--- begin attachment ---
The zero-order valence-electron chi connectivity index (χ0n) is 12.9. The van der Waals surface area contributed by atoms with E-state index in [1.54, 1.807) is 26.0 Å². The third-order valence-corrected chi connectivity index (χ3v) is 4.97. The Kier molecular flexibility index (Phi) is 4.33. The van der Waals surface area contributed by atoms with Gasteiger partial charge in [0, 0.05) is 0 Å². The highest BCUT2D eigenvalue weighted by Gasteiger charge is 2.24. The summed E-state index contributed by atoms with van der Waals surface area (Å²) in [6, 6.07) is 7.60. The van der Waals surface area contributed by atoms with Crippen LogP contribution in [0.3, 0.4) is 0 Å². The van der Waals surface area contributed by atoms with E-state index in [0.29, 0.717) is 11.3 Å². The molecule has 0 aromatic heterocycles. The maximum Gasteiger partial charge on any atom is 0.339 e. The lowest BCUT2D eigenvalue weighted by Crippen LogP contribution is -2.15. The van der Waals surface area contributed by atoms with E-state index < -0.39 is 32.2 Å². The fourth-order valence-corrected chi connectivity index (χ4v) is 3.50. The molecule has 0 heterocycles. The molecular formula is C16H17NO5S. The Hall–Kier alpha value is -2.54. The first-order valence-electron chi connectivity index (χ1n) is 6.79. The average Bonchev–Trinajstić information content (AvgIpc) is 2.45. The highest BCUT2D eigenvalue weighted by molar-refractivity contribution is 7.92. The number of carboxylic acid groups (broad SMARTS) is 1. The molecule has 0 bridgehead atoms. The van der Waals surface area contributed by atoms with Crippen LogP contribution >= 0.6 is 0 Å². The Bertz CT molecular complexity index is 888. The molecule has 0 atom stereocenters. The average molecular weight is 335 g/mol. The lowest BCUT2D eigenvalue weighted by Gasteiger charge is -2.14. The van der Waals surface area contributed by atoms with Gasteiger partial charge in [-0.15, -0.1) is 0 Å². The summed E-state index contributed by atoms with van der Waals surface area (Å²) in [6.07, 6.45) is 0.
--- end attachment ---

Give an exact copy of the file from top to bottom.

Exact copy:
The zero-order valence-electron chi connectivity index (χ0n) is 12.9. The van der Waals surface area contributed by atoms with E-state index in [1.54, 1.807) is 26.0 Å². The third-order valence-corrected chi connectivity index (χ3v) is 4.97. The Kier molecular flexibility index (Phi) is 4.33. The van der Waals surface area contributed by atoms with Gasteiger partial charge in [0, 0.05) is 0 Å². The highest BCUT2D eigenvalue weighted by Gasteiger charge is 2.24. The summed E-state index contributed by atoms with van der Waals surface area (Å²) in [6, 6.07) is 7.60. The van der Waals surface area contributed by atoms with Crippen LogP contribution in [0.3, 0.4) is 0 Å². The van der Waals surface area contributed by atoms with E-state index in [0.29, 0.717) is 11.3 Å². The molecule has 0 aromatic heterocycles. The maximum Gasteiger partial charge on any atom is 0.339 e. The lowest BCUT2D eigenvalue weighted by Crippen LogP contribution is -2.15. The van der Waals surface area contributed by atoms with E-state index < -0.39 is 32.2 Å². The fourth-order valence-corrected chi connectivity index (χ4v) is 3.50. The molecule has 0 heterocycles. The molecular formula is C16H17NO5S. The Hall–Kier alpha value is -2.54. The first-order valence-electron chi connectivity index (χ1n) is 6.79. The average Bonchev–Trinajstić information content (AvgIpc) is 2.45. The highest BCUT2D eigenvalue weighted by molar-refractivity contribution is 7.92. The number of carboxylic acid groups (broad SMARTS) is 1. The molecule has 0 bridgehead atoms. The van der Waals surface area contributed by atoms with Crippen LogP contribution >= 0.6 is 0 Å². The Bertz CT molecular complexity index is 888. The molecule has 0 atom stereocenters. The average molecular weight is 335 g/mol. The lowest BCUT2D eigenvalue weighted by Gasteiger charge is -2.14. The van der Waals surface area contributed by atoms with Gasteiger partial charge in [-0.15, -0.1) is 0 Å². The summed E-state index contributed by atoms with van der Waals surface area (Å²) in [6.07, 6.45) is 0.